Lennon’s decision to end the song in this manner reflects Ono’s avant garde leanings, specifically her professional relationship with composer John Cage. A pioneer of “noise music” (a subset of the Fluxus art movement), Cage challenged listeners to reconsider what constitutes music. For example, why can’t the sound of a whistling tea kettle or the popping sound of a toaster constitute music as much as the dulcet tones of a violin or horn? Karlheinz Stockhausen, another signifiant figure of the movement, essentially pioneered modern electronic music and also questioned the very notion of sound. Avant garde-leaning musicians in the 1960s were attracted to Stockhausen’s experiments in tape; his 1966 composition “Telemusik: may have directly influenced the ending of “I Want You,” as evidenced in the clip below.

Featuring a sound forecasting grunge — or, at the very least, John Lennon’s primal scream album — “I Want You (She’s So Heavy)” hardly represents a conventional love song. Alternating between jazz, blues and hard rock, the song describes all-consuming lust; however, its minor key and relentlessly churning ending suggests a darker tone to this obsession. Lennon directly addresses Yoko Ono in most of the lyrics, but suddenly changes to the third person in the “she’s so heavy” refrain. At this point, he addresses both the listener and himself, observing his deepening passion from another perspective. George Harrison’s lead guitar wails, emulating the narrator’s desperation and gradual surrender to his new love; Lennon emulates the guitar-powered melody in “I Want You,” elongating his voice on the last word as if bending a string.

Paul McCartney’s bass throbs throughout the track, enhancing the dark and, yes, heavy mood. He effortlessly navigates through the genres that encompass the song, as evidenced in this isolated bassline. It stands as one of his most underrated performances.

Then comes the three-minute climax, where the guitars crunch, the bass hits impossible lows, and Harrison, Lennon, and McCartney chant “she’s so heavy” like a mantra. As the white noise slowly floods the song, one can sense Lennon helplessly drowning in his emotions and his new love affair. The listener is bombarded with chugging rock and blues, increasingly disturbed by the disconcerting noise creeping through the music. When the cacophony comes to an abrupt halt, the listener (and, most likely, the Beatles) experience exhaustion; after all, “I Want You” has told a story through three distinct phases.

The first is a halting style, with Lennon expressing wonderment at his newfound desire. Next comes the jazz-tinged section, the sensually pulsating bass and drum pattern suggesting overwhelming sexuality. Last comes full throttle rock and roll with bass and (courtesy of the organ) a touch of gospel, describing the narrator sinking into the emotional quicksand. Instead of a smooth, gratifying ending, “I Want You” presents an unabashedly ambiguous one. As Alan Pollack writes in his Notes On series, the ending is “the intimation of an obsession upon which the mind zooms in on irresistibly, way past the point of comfort, very likely toward a breaking point or beyond.”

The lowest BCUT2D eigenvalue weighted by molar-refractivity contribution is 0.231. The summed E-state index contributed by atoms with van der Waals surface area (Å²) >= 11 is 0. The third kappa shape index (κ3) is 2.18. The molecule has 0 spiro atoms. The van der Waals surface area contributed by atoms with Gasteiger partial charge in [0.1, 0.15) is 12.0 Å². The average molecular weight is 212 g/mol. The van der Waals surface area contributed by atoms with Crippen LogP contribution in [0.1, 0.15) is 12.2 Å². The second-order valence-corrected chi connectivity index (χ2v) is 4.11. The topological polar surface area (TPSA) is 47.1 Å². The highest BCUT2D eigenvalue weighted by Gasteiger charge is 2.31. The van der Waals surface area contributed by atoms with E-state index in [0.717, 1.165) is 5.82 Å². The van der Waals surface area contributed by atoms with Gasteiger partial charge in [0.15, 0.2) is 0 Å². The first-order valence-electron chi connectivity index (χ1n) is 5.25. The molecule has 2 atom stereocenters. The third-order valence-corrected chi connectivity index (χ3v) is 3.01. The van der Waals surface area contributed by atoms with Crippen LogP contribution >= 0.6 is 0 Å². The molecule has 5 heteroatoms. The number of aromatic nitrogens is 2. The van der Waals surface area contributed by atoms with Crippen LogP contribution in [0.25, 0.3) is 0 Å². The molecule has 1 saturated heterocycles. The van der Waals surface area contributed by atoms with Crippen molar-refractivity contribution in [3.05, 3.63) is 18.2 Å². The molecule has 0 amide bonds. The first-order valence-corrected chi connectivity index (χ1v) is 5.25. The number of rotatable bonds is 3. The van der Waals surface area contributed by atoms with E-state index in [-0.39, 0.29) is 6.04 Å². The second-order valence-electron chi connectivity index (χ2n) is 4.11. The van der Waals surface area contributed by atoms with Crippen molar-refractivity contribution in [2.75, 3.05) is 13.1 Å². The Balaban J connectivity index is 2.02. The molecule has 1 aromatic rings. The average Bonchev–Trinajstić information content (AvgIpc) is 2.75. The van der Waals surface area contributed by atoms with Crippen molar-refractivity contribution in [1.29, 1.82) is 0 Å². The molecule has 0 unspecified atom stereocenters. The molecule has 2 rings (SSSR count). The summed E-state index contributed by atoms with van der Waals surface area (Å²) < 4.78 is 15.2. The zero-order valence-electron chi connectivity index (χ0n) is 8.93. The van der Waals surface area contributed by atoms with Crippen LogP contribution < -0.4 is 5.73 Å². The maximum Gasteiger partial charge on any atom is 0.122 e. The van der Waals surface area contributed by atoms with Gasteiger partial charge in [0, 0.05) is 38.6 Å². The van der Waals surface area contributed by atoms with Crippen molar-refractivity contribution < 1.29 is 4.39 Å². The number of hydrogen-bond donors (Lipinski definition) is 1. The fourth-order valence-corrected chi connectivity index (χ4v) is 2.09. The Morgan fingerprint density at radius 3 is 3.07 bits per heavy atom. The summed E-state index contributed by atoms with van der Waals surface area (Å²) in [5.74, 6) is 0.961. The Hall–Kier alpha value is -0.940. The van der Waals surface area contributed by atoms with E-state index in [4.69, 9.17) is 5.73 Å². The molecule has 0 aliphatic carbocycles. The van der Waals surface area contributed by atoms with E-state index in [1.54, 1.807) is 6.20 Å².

Upon Abbey Road’s 1969 release, Harrison praised Lennon’s ability to play with conventional musical forms — in this case, the blues. “The riff that he sings and plays is really a very basic blues-type thing. But again, it’s very original sort of John-type song – and the middle bit’s great,” Harrison said. “John has an amazing thing with his timing. He always comes across with sort of different timing things, for example ‘All You Need Is Love,’ which just sort of skips beats out and changes from three-four to four-four, all in and out of each other. But when you question him as to what it is, he doesn’t know. He just does it naturally. … The bridge section of this is a bit like that. And it’s got a really very good chord sequence that he uses.”

Expanding on Harrison’s assessment, “I Want You (She’s So Heavy)” showcases the Beatles’ past and present. It nods to their R&B beginnings, yet the avant garde touches and their upending of typical love song conventions indicate their mastery of transforming existing genres and forms into their own unique sound. “I Want You” may represent the last time the four were in the studio together, but it also symbolizes their last breakthrough in themes and, even more importantly, continuing the question posed by Cage and Stockhausen: What is music, anyway?

Kit O'Toole

Kit O'Toole

Kit O'Toole is a lifelong music enthusiast who maintains a stand-alone music blog called Listen to the Band. In addition, she is the internet columnist and a contributing editor for Beatlefan magazine. She also holds an Ed.D. in Instructional Technology. Contact Something Else! at reviews@somethingelsereviews.com.
Kit O'Toole
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  • TJMcGovern

    I have always thought of “She’s So Heavy” and “Oh! Darling” as rival songs by Lennon and McCartney, respectively. I can’t justify It based on the musical structure, however. I prefer “Oh! Darling.” Side 2 is the most important part of the album for me, and I usually remove Lennon’s “Sun King” “Mean Mr. Mustard” and “Polythene Pam.” They don’t have the emotional resonance and continuity that the McCartney compositions in the medley have.

    McCartney seems underrated at times, I agree with his statements in recent interviews that there was “revisionism” after Lennon’s death. McCartney’s solo career was not very artistically serious, but with the Beatles I see him as the heavy lifter much of the time, and his bass playing is stunningly overlooked by many people. He may have been contemporaries with the one-and-only John Entwistle, but however impressive Entwistle’s playing is, it is not as emotionally expressive as McCartney’s.

  • Ramppion

    Great piece thanks Kit.

  • Renlow Youngan

    Very good .very educational.thank you